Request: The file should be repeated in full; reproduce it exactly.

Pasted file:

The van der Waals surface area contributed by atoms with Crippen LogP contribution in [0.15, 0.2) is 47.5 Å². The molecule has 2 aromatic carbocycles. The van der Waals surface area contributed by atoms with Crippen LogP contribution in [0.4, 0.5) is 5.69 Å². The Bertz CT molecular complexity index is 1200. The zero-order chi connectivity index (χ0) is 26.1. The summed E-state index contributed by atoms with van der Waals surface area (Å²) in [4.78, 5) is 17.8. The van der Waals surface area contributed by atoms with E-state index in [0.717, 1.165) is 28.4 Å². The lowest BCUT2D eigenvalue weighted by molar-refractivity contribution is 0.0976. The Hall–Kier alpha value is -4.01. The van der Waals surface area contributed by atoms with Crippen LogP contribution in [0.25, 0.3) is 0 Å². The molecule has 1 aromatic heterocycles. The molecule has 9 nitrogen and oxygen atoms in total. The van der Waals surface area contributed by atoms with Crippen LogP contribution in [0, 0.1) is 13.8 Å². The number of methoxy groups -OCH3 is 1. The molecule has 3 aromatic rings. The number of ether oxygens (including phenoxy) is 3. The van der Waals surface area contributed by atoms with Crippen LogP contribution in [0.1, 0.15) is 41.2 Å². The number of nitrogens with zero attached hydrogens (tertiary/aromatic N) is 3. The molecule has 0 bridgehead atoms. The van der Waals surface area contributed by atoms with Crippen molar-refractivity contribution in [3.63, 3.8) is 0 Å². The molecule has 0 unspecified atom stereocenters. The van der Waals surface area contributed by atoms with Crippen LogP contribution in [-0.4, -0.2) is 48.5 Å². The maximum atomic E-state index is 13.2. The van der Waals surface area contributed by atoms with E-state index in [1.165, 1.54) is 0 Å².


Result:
The van der Waals surface area contributed by atoms with Crippen LogP contribution in [0.15, 0.2) is 47.5 Å². The molecule has 2 aromatic carbocycles. The van der Waals surface area contributed by atoms with Crippen LogP contribution in [0.4, 0.5) is 5.69 Å². The Bertz CT molecular complexity index is 1200. The zero-order chi connectivity index (χ0) is 26.1. The summed E-state index contributed by atoms with van der Waals surface area (Å²) in [4.78, 5) is 17.8. The van der Waals surface area contributed by atoms with E-state index in [0.717, 1.165) is 28.4 Å². The lowest BCUT2D eigenvalue weighted by molar-refractivity contribution is 0.0976. The Hall–Kier alpha value is -4.01. The van der Waals surface area contributed by atoms with Crippen LogP contribution in [0.25, 0.3) is 0 Å². The molecule has 1 aromatic heterocycles. The molecule has 9 nitrogen and oxygen atoms in total. The van der Waals surface area contributed by atoms with Crippen LogP contribution in [0, 0.1) is 13.8 Å². The number of methoxy groups -OCH3 is 1. The molecule has 3 aromatic rings. The number of ether oxygens (including phenoxy) is 3. The van der Waals surface area contributed by atoms with Crippen LogP contribution in [0.1, 0.15) is 41.2 Å². The number of nitrogens with zero attached hydrogens (tertiary/aromatic N) is 3. The molecule has 0 bridgehead atoms. The van der Waals surface area contributed by atoms with Crippen molar-refractivity contribution in [3.63, 3.8) is 0 Å². The molecule has 0 unspecified atom stereocenters. The van der Waals surface area contributed by atoms with Crippen LogP contribution in [-0.4, -0.2) is 48.5 Å². The maximum atomic E-state index is 13.2. The van der Waals surface area contributed by atoms with E-state index in [1.165, 1.54) is 0 Å².